By Chaya Murali, MS4
It’s a standard part of the medical interview: family history. “Do you have a family history of cancer?” we ask our patients. “Heart disease? Diabetes?” We modify it depending on what rotation we’re on. For our pregnant patients, we ask if anyone in her family has given birth prematurely or had difficulties in pregnancy. On pediatrics, we ask about developmental delays or unexplained deaths in childhood. But in no field does the family history take on as important a role as in clinical genetics.
I’ve been interested in clinical genetics since I was 18 years old, and at Baylor College of Medicine, I’ve been fortunate enough to work with world-class geneticists in our fantastic Molecular and Human Genetics Department. During my genetics rotations, I became familiar with taking family histories and drawing pedigrees, those family trees that help geneticists trace patterns of inheritance of various disorders, traits, and seemingly unconnected symptoms.
Getting the pedigree can tell you a lot about a person. Does she have any siblings? What does he know about his grandparents? Great-grandparents? What’s her ethnic background? How well does he know his cousins? His nieces and nephews? His grandchildren?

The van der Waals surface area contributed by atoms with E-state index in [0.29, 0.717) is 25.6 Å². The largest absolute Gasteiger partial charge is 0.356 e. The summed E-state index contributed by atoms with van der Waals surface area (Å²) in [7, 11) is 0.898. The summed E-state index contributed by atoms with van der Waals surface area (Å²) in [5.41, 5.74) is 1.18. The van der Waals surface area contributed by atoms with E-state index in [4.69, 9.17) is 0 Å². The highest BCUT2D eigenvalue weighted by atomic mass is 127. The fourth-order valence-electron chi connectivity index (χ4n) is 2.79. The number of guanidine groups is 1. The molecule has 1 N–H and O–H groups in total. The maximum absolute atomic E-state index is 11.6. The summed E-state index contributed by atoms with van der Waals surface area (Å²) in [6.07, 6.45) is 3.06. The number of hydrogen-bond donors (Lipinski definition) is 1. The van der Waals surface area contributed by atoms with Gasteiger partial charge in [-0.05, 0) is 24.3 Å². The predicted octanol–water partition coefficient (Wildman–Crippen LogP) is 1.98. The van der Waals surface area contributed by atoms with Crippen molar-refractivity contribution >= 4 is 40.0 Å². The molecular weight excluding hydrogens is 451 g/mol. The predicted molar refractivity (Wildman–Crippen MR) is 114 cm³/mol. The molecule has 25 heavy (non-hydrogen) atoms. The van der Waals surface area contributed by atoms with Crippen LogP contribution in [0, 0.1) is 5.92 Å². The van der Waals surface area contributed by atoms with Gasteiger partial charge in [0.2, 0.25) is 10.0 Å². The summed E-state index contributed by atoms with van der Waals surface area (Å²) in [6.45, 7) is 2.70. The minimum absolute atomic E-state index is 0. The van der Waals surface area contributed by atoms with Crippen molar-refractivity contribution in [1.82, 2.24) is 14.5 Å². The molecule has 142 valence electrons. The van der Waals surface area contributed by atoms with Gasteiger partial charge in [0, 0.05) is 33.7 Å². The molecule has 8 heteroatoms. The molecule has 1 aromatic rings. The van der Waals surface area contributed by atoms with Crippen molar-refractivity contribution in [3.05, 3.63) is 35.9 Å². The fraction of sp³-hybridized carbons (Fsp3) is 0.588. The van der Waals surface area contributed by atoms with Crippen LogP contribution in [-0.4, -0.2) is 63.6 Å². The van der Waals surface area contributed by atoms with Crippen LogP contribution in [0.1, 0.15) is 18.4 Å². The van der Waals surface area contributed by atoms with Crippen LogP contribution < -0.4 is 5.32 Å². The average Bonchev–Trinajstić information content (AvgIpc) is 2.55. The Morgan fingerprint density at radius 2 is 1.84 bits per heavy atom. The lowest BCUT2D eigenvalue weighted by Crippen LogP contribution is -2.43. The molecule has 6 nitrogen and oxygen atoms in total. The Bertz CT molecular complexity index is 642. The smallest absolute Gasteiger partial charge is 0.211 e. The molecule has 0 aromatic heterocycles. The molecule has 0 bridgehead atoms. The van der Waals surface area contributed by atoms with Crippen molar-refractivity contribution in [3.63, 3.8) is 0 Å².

Physicians and other health professionals have the unique privilege of learning intimate details of their patients’ lives. As first-years learning the medical history, we squirm and laugh nervously as we are taught how to take a sexual history. Boys flounder as they try to ask a woman about her menstrual cycle. Yet I’ve come to believe that there is nothing quite as intimate as the family history, especially the version of it that a clinical geneticist gets from a patient.
I’ve had patients tell me that they were adopted, that their parents were unwed teenagers in a conservative town in East Texas who couldn’t possibly care for a child. I’ve heard the stories of how these patients connected, improbably, with their birth families. One patient found out he was at risk for a rare, deadly, inherited heart rhythm abnormality because his biological brother’s wife, neither of whom he’d ever met before, felt she had to contact every one of her husband’s relatives, when he died from that very same rhythm abnormality.
Patients with genetic disorders talk to their physicians about their concerns of passing on the disorder to their children. They worry if pregnancy will worsen their own health. Other patients, when I’ve asked them about their nieces and nephews, have sadly admitted that they fell out with that sibling decades ago, that they don’t know anything about that part of the family.
When we ask if anyone in their family has had children with a relative, as we must do with every pedigree, the responses vary quite a bit. Some patients’ mouths drop open in disbelief; others laugh nervously; still others matter-of-factly acknowledge that yes, their parents were first cousins, and so were both of their grandparents, and so on and so on.
One of my favorite parts of medicine is the conversations I get to have with my patients. Every time I take a family history, I’m reminded of just how much of a privilege it is to have these conversations. My patients tell me about their relationships, their concerns and fears, their family secrets. I’m lucky enough to be able to hear them speak.